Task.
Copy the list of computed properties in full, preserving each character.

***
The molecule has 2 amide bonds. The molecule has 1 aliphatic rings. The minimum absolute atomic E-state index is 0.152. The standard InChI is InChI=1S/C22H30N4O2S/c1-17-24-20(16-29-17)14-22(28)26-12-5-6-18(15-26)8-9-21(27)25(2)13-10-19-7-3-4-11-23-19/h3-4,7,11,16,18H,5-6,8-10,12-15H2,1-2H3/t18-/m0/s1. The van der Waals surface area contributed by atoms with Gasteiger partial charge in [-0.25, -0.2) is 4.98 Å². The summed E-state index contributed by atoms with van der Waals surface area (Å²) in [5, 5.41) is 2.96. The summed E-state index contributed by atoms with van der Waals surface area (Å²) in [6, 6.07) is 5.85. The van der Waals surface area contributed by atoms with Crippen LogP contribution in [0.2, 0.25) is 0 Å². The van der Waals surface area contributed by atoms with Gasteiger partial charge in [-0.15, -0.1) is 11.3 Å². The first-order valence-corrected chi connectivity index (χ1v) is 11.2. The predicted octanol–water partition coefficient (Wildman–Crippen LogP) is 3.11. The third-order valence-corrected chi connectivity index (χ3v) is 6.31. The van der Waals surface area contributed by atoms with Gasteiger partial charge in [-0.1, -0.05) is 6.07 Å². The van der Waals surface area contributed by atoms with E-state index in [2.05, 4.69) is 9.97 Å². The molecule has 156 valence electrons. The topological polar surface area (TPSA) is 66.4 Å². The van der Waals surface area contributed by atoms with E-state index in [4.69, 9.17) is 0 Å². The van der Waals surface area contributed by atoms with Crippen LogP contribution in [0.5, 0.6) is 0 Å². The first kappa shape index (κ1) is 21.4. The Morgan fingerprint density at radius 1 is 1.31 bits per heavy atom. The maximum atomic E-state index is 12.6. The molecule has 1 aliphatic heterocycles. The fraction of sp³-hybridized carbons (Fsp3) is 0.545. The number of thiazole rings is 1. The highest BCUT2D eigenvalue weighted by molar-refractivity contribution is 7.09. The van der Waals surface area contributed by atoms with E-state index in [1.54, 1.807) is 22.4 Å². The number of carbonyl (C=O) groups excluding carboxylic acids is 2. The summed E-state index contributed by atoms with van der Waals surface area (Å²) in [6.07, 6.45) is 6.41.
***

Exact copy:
The molecule has 2 amide bonds. The molecule has 1 aliphatic rings. The minimum absolute atomic E-state index is 0.152. The standard InChI is InChI=1S/C22H30N4O2S/c1-17-24-20(16-29-17)14-22(28)26-12-5-6-18(15-26)8-9-21(27)25(2)13-10-19-7-3-4-11-23-19/h3-4,7,11,16,18H,5-6,8-10,12-15H2,1-2H3/t18-/m0/s1. The van der Waals surface area contributed by atoms with Gasteiger partial charge in [-0.25, -0.2) is 4.98 Å². The summed E-state index contributed by atoms with van der Waals surface area (Å²) in [5, 5.41) is 2.96. The summed E-state index contributed by atoms with van der Waals surface area (Å²) in [6, 6.07) is 5.85. The van der Waals surface area contributed by atoms with Crippen LogP contribution in [0.2, 0.25) is 0 Å². The van der Waals surface area contributed by atoms with Gasteiger partial charge in [-0.15, -0.1) is 11.3 Å². The first-order valence-corrected chi connectivity index (χ1v) is 11.2. The predicted octanol–water partition coefficient (Wildman–Crippen LogP) is 3.11. The third-order valence-corrected chi connectivity index (χ3v) is 6.31. The van der Waals surface area contributed by atoms with Gasteiger partial charge in [-0.1, -0.05) is 6.07 Å². The van der Waals surface area contributed by atoms with E-state index in [2.05, 4.69) is 9.97 Å². The molecule has 156 valence electrons. The topological polar surface area (TPSA) is 66.4 Å². The van der Waals surface area contributed by atoms with E-state index in [4.69, 9.17) is 0 Å². The van der Waals surface area contributed by atoms with Crippen LogP contribution in [0.5, 0.6) is 0 Å². The first kappa shape index (κ1) is 21.4. The Morgan fingerprint density at radius 1 is 1.31 bits per heavy atom. The maximum atomic E-state index is 12.6. The molecule has 1 aliphatic heterocycles. The fraction of sp³-hybridized carbons (Fsp3) is 0.545. The number of thiazole rings is 1. The highest BCUT2D eigenvalue weighted by molar-refractivity contribution is 7.09. The van der Waals surface area contributed by atoms with E-state index in [1.54, 1.807) is 22.4 Å². The number of carbonyl (C=O) groups excluding carboxylic acids is 2. The summed E-state index contributed by atoms with van der Waals surface area (Å²) in [6.07, 6.45) is 6.41.